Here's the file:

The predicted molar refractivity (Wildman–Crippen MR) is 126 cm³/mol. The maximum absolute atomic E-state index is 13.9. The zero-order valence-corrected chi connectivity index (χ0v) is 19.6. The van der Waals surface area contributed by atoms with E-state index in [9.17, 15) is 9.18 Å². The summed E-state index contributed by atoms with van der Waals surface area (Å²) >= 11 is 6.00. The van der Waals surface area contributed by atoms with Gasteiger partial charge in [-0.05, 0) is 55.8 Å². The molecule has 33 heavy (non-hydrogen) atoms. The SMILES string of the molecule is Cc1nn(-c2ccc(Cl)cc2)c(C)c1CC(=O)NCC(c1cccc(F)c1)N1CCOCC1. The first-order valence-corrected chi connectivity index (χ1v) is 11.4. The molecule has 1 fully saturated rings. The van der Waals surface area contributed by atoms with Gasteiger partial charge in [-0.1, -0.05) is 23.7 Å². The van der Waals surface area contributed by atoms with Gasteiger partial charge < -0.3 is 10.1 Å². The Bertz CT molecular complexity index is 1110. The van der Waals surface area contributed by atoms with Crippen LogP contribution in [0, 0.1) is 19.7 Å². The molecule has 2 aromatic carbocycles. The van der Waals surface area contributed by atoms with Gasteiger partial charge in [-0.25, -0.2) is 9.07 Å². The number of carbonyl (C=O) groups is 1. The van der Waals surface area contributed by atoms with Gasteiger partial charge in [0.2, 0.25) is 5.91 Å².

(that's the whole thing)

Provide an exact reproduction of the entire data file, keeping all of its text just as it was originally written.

The predicted molar refractivity (Wildman–Crippen MR) is 126 cm³/mol. The maximum absolute atomic E-state index is 13.9. The zero-order valence-corrected chi connectivity index (χ0v) is 19.6. The van der Waals surface area contributed by atoms with E-state index in [9.17, 15) is 9.18 Å². The summed E-state index contributed by atoms with van der Waals surface area (Å²) >= 11 is 6.00. The van der Waals surface area contributed by atoms with Gasteiger partial charge in [-0.05, 0) is 55.8 Å². The molecule has 33 heavy (non-hydrogen) atoms. The SMILES string of the molecule is Cc1nn(-c2ccc(Cl)cc2)c(C)c1CC(=O)NCC(c1cccc(F)c1)N1CCOCC1. The first-order valence-corrected chi connectivity index (χ1v) is 11.4. The molecule has 1 fully saturated rings. The van der Waals surface area contributed by atoms with Gasteiger partial charge in [-0.1, -0.05) is 23.7 Å². The van der Waals surface area contributed by atoms with Gasteiger partial charge < -0.3 is 10.1 Å². The Bertz CT molecular complexity index is 1110. The van der Waals surface area contributed by atoms with Crippen LogP contribution in [0, 0.1) is 19.7 Å². The molecule has 2 aromatic carbocycles. The van der Waals surface area contributed by atoms with Gasteiger partial charge in [-0.25, -0.2) is 9.07 Å². The number of carbonyl (C=O) groups is 1. The van der Waals surface area contributed by atoms with Gasteiger partial charge in [0.2, 0.25) is 5.91 Å².